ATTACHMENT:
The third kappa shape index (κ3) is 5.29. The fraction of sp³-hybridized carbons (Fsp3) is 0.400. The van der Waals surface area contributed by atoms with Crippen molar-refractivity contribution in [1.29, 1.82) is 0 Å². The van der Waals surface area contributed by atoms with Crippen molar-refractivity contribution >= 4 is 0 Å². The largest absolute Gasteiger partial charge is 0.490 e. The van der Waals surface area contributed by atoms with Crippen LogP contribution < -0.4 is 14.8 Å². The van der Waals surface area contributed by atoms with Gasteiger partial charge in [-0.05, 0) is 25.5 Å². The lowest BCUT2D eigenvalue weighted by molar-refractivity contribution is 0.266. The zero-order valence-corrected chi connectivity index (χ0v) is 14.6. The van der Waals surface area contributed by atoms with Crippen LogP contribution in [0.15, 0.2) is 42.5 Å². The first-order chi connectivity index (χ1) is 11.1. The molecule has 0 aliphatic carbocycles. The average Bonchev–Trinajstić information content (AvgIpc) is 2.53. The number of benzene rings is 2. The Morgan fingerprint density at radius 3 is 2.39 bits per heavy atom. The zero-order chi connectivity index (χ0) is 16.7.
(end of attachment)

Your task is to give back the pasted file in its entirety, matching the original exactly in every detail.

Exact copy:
The third kappa shape index (κ3) is 5.29. The fraction of sp³-hybridized carbons (Fsp3) is 0.400. The van der Waals surface area contributed by atoms with Crippen molar-refractivity contribution in [1.29, 1.82) is 0 Å². The van der Waals surface area contributed by atoms with Crippen molar-refractivity contribution >= 4 is 0 Å². The largest absolute Gasteiger partial charge is 0.490 e. The van der Waals surface area contributed by atoms with Crippen LogP contribution < -0.4 is 14.8 Å². The van der Waals surface area contributed by atoms with Gasteiger partial charge in [-0.05, 0) is 25.5 Å². The lowest BCUT2D eigenvalue weighted by molar-refractivity contribution is 0.266. The zero-order valence-corrected chi connectivity index (χ0v) is 14.6. The van der Waals surface area contributed by atoms with Crippen LogP contribution in [0.15, 0.2) is 42.5 Å². The first-order chi connectivity index (χ1) is 11.1. The molecule has 0 aliphatic carbocycles. The average Bonchev–Trinajstić information content (AvgIpc) is 2.53. The number of benzene rings is 2. The Morgan fingerprint density at radius 3 is 2.39 bits per heavy atom. The zero-order chi connectivity index (χ0) is 16.7.